Shelley Atkinson | Pine Needles
I don’t know about you, but I lost interest in As the District Turns. From the 7-11 experiment to the storied exodus of our last Superintendent, it was painful to watch the drama unfold. After all, are adults really supposed to act this way?
But perhaps it’s time to tune in again. With the current district and state financial crises, some grown up behavior is sorely needed. On the plus side, there are some new plot wrinkles: the Financial Task Force (FTF) has just presented its findings, and we have a new Superintendent.
A serious review of numbers is somewhat premature as the District will not present its 2010-11 budget until late May, and the governor’s new budget proposal is in review. But it’s fair to say the outlook for education funding is quite grim.
“We’re a target,” says Dena Whitington, Assistant Superintendent of Business Services, referring to the biggest fear: the potential loss of our Basic Aid status. Currently, California allows districts that collect property taxes in excess of their Revenue Limit to keep the funds. As the state looks hard for money to cover the many gaps, and gubernatorial candidates campaign for equal funding for all students, it seems more and more likely that the district could lose this benefit, resulting in a 30% revenue reduction.
The FTF’s broad recommendations covered the district’s reserve policy (the consensus is to start spending them); a basic aid contingency plan – including declaring an economic state of emergency; expense reductions; revenue generation (from a paid tuition preschool to a parcel tax) and other ideas such as solar energy implementation.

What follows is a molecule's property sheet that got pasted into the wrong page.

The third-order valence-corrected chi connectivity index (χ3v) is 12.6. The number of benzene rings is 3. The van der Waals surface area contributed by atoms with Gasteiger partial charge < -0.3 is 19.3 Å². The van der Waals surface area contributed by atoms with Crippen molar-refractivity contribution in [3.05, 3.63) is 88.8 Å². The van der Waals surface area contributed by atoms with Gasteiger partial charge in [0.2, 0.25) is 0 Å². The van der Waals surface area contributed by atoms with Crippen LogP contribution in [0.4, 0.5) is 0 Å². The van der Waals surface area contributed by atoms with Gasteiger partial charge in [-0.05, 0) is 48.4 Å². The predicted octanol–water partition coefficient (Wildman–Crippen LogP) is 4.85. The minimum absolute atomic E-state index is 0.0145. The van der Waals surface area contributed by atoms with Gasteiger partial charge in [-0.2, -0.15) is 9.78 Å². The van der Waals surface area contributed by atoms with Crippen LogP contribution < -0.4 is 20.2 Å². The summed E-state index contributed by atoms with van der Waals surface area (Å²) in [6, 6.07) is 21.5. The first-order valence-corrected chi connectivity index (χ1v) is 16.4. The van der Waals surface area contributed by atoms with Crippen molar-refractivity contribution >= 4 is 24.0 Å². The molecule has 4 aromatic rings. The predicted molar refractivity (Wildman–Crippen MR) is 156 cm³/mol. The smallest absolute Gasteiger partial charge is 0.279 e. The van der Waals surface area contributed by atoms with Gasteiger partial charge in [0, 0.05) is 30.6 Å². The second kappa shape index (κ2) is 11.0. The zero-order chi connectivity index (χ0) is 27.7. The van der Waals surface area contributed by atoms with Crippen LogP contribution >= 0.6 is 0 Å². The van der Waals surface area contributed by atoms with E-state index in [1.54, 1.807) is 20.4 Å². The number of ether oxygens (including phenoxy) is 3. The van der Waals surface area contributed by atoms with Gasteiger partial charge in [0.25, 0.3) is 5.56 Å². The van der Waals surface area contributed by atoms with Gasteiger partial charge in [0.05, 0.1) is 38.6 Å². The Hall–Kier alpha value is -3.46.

And while there is some debate over property tax revenues – there is a contingent that feels the District is working with overly conservative numbers – it is hard to believe that when factoring in reassessments, delinquencies and foreclosures these numbers won’t change for the worse. Whatever the final numbers in August, layer on the fact that the district will not receive its $1 million federal subsidy for 2010-11, and that the state in April took in 30% less tax revenue than expected, it’s time to pay attention.
Rita MacDonald, a Financial Task Force parent representative said she was shocked by what she learned about district finances. “I was incredulous 95% of the time. Many things seemed like complete craziness.” She hopes that more parents get engaged: “Read the budget. Read the teachers’ contract. Attend a meeting. Be more aware because the devil is in the details, and there’s all kinds of spin.”
Whatever FTF recommendations the Board adopts, the wake up call is here. Says Whitington: “We’ll have to wait and see how deep the hole is, and what we are going to have to do to dig out.”
So, folks, tune in AND find your shovels!